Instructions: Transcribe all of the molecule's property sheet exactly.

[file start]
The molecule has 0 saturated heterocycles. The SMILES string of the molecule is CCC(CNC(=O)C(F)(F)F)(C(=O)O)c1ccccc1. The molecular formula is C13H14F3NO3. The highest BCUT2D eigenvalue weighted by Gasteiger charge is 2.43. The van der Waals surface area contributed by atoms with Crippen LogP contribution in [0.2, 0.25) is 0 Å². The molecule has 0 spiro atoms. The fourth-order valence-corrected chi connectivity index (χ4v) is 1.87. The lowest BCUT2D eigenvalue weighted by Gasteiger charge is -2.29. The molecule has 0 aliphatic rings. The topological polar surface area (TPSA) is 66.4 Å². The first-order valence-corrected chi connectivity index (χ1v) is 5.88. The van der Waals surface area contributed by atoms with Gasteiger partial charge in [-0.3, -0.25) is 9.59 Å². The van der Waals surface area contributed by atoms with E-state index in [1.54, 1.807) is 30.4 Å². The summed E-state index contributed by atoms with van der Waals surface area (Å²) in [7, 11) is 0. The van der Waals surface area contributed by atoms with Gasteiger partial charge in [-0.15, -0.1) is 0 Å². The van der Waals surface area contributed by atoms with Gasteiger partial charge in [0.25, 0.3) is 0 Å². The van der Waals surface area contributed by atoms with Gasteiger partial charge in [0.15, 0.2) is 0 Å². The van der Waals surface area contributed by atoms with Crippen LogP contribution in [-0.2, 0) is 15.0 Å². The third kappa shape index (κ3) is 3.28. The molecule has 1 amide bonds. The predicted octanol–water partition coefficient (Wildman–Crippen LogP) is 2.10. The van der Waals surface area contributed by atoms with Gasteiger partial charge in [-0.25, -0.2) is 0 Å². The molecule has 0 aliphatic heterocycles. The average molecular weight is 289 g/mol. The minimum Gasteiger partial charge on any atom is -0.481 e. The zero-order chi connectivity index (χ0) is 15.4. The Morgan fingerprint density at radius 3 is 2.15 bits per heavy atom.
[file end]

The molecule has 0 saturated heterocycles. The SMILES string of the molecule is CCC(CNC(=O)C(F)(F)F)(C(=O)O)c1ccccc1. The molecular formula is C13H14F3NO3. The highest BCUT2D eigenvalue weighted by Gasteiger charge is 2.43. The van der Waals surface area contributed by atoms with Crippen LogP contribution in [0.2, 0.25) is 0 Å². The molecule has 0 spiro atoms. The fourth-order valence-corrected chi connectivity index (χ4v) is 1.87. The lowest BCUT2D eigenvalue weighted by Gasteiger charge is -2.29. The molecule has 0 aliphatic rings. The topological polar surface area (TPSA) is 66.4 Å². The first-order valence-corrected chi connectivity index (χ1v) is 5.88. The van der Waals surface area contributed by atoms with Gasteiger partial charge in [-0.3, -0.25) is 9.59 Å². The van der Waals surface area contributed by atoms with E-state index in [1.54, 1.807) is 30.4 Å². The summed E-state index contributed by atoms with van der Waals surface area (Å²) in [7, 11) is 0. The van der Waals surface area contributed by atoms with Gasteiger partial charge in [-0.15, -0.1) is 0 Å². The van der Waals surface area contributed by atoms with Gasteiger partial charge in [0.25, 0.3) is 0 Å². The van der Waals surface area contributed by atoms with Gasteiger partial charge in [0.15, 0.2) is 0 Å². The van der Waals surface area contributed by atoms with Crippen LogP contribution in [-0.2, 0) is 15.0 Å². The third kappa shape index (κ3) is 3.28. The molecule has 1 amide bonds. The predicted octanol–water partition coefficient (Wildman–Crippen LogP) is 2.10. The van der Waals surface area contributed by atoms with Gasteiger partial charge in [-0.25, -0.2) is 0 Å². The molecule has 0 aliphatic heterocycles. The average molecular weight is 289 g/mol. The minimum Gasteiger partial charge on any atom is -0.481 e. The zero-order chi connectivity index (χ0) is 15.4. The Morgan fingerprint density at radius 3 is 2.15 bits per heavy atom.